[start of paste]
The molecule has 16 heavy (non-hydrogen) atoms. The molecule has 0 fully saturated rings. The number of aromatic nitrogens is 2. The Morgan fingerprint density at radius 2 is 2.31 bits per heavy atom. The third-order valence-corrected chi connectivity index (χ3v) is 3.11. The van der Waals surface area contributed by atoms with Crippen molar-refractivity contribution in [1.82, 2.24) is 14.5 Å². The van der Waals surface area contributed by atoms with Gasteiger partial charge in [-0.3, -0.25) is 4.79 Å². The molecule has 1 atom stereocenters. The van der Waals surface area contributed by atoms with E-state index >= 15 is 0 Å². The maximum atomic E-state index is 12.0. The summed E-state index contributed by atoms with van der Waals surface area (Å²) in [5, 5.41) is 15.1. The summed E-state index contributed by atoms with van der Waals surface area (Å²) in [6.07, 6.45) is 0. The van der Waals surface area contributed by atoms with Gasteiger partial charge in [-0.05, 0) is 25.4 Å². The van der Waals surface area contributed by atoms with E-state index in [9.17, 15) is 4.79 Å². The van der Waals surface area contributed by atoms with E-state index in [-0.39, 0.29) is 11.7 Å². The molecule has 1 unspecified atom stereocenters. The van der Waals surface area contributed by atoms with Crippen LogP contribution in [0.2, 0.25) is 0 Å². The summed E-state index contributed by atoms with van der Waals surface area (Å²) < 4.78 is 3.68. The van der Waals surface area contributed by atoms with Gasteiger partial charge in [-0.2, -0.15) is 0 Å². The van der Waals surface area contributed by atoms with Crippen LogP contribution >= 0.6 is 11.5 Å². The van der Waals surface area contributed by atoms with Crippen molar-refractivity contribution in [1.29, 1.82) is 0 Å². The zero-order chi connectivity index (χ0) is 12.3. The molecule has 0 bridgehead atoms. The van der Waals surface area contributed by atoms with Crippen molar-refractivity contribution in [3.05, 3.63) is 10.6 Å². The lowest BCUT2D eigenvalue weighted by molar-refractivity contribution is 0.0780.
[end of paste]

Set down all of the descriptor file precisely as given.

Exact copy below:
The molecule has 16 heavy (non-hydrogen) atoms. The molecule has 0 fully saturated rings. The number of aromatic nitrogens is 2. The Morgan fingerprint density at radius 2 is 2.31 bits per heavy atom. The third-order valence-corrected chi connectivity index (χ3v) is 3.11. The van der Waals surface area contributed by atoms with Crippen molar-refractivity contribution in [1.82, 2.24) is 14.5 Å². The van der Waals surface area contributed by atoms with Gasteiger partial charge in [-0.3, -0.25) is 4.79 Å². The molecule has 1 atom stereocenters. The van der Waals surface area contributed by atoms with E-state index >= 15 is 0 Å². The maximum atomic E-state index is 12.0. The summed E-state index contributed by atoms with van der Waals surface area (Å²) in [5, 5.41) is 15.1. The summed E-state index contributed by atoms with van der Waals surface area (Å²) in [6.07, 6.45) is 0. The van der Waals surface area contributed by atoms with Gasteiger partial charge in [-0.05, 0) is 25.4 Å². The van der Waals surface area contributed by atoms with E-state index in [9.17, 15) is 4.79 Å². The van der Waals surface area contributed by atoms with E-state index in [-0.39, 0.29) is 11.7 Å². The molecule has 1 unspecified atom stereocenters. The van der Waals surface area contributed by atoms with Crippen LogP contribution in [0.2, 0.25) is 0 Å². The summed E-state index contributed by atoms with van der Waals surface area (Å²) < 4.78 is 3.68. The van der Waals surface area contributed by atoms with Gasteiger partial charge in [-0.2, -0.15) is 0 Å². The van der Waals surface area contributed by atoms with Crippen LogP contribution >= 0.6 is 11.5 Å². The van der Waals surface area contributed by atoms with Crippen molar-refractivity contribution in [1.29, 1.82) is 0 Å². The zero-order chi connectivity index (χ0) is 12.3. The molecule has 0 bridgehead atoms. The van der Waals surface area contributed by atoms with Crippen molar-refractivity contribution in [3.05, 3.63) is 10.6 Å². The lowest BCUT2D eigenvalue weighted by molar-refractivity contribution is 0.0780.